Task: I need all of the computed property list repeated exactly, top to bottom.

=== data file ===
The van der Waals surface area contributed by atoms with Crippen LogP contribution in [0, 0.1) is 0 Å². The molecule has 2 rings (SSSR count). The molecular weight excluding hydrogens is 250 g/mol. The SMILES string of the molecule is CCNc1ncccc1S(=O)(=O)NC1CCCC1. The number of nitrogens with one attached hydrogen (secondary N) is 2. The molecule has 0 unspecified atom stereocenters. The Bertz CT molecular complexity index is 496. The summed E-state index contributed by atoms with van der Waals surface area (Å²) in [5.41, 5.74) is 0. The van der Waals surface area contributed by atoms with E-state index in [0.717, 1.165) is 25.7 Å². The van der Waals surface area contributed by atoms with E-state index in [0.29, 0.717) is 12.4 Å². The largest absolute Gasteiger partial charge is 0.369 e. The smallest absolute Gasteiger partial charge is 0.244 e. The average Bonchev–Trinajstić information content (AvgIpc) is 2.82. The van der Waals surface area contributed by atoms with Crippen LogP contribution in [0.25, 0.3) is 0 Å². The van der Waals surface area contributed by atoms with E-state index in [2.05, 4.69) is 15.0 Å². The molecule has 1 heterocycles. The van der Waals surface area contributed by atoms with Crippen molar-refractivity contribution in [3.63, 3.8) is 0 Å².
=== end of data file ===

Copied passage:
The van der Waals surface area contributed by atoms with Crippen LogP contribution in [0, 0.1) is 0 Å². The molecule has 2 rings (SSSR count). The molecular weight excluding hydrogens is 250 g/mol. The SMILES string of the molecule is CCNc1ncccc1S(=O)(=O)NC1CCCC1. The number of nitrogens with one attached hydrogen (secondary N) is 2. The molecule has 0 unspecified atom stereocenters. The Bertz CT molecular complexity index is 496. The summed E-state index contributed by atoms with van der Waals surface area (Å²) in [5.41, 5.74) is 0. The van der Waals surface area contributed by atoms with E-state index in [0.717, 1.165) is 25.7 Å². The van der Waals surface area contributed by atoms with E-state index in [0.29, 0.717) is 12.4 Å². The largest absolute Gasteiger partial charge is 0.369 e. The smallest absolute Gasteiger partial charge is 0.244 e. The average Bonchev–Trinajstić information content (AvgIpc) is 2.82. The van der Waals surface area contributed by atoms with Crippen LogP contribution in [0.25, 0.3) is 0 Å². The van der Waals surface area contributed by atoms with E-state index in [2.05, 4.69) is 15.0 Å². The molecule has 1 heterocycles. The van der Waals surface area contributed by atoms with Crippen molar-refractivity contribution in [3.63, 3.8) is 0 Å².